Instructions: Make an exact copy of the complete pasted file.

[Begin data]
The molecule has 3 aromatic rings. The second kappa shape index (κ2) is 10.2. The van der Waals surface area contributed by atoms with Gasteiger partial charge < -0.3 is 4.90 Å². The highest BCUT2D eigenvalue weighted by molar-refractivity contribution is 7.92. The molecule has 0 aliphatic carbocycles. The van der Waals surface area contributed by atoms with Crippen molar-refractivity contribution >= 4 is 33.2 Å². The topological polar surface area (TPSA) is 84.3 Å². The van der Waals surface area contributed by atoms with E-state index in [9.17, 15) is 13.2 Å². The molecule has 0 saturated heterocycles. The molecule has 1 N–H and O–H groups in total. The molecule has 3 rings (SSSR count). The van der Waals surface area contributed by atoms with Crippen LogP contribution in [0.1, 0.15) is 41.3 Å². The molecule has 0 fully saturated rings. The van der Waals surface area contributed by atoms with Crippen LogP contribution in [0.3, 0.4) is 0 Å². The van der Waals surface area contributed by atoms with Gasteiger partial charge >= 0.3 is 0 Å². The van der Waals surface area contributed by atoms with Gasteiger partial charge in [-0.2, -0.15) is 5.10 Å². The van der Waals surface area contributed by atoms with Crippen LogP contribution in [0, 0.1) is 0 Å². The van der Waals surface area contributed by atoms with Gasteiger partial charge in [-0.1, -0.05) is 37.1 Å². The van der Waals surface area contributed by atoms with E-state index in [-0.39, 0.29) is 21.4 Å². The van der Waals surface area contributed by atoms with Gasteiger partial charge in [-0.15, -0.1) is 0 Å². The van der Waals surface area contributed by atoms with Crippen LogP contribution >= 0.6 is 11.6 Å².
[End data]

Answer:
The molecule has 3 aromatic rings. The second kappa shape index (κ2) is 10.2. The van der Waals surface area contributed by atoms with Gasteiger partial charge < -0.3 is 4.90 Å². The highest BCUT2D eigenvalue weighted by molar-refractivity contribution is 7.92. The molecule has 0 aliphatic carbocycles. The van der Waals surface area contributed by atoms with Crippen molar-refractivity contribution >= 4 is 33.2 Å². The topological polar surface area (TPSA) is 84.3 Å². The van der Waals surface area contributed by atoms with E-state index in [9.17, 15) is 13.2 Å². The molecule has 0 saturated heterocycles. The molecule has 1 N–H and O–H groups in total. The molecule has 3 rings (SSSR count). The van der Waals surface area contributed by atoms with Crippen LogP contribution in [0.1, 0.15) is 41.3 Å². The molecule has 0 fully saturated rings. The van der Waals surface area contributed by atoms with Crippen LogP contribution in [0.3, 0.4) is 0 Å². The van der Waals surface area contributed by atoms with Gasteiger partial charge >= 0.3 is 0 Å². The van der Waals surface area contributed by atoms with Gasteiger partial charge in [-0.2, -0.15) is 5.10 Å². The van der Waals surface area contributed by atoms with Crippen LogP contribution in [0, 0.1) is 0 Å². The van der Waals surface area contributed by atoms with Gasteiger partial charge in [-0.1, -0.05) is 37.1 Å². The van der Waals surface area contributed by atoms with E-state index in [-0.39, 0.29) is 21.4 Å². The van der Waals surface area contributed by atoms with Gasteiger partial charge in [-0.15, -0.1) is 0 Å². The van der Waals surface area contributed by atoms with Crippen LogP contribution >= 0.6 is 11.6 Å².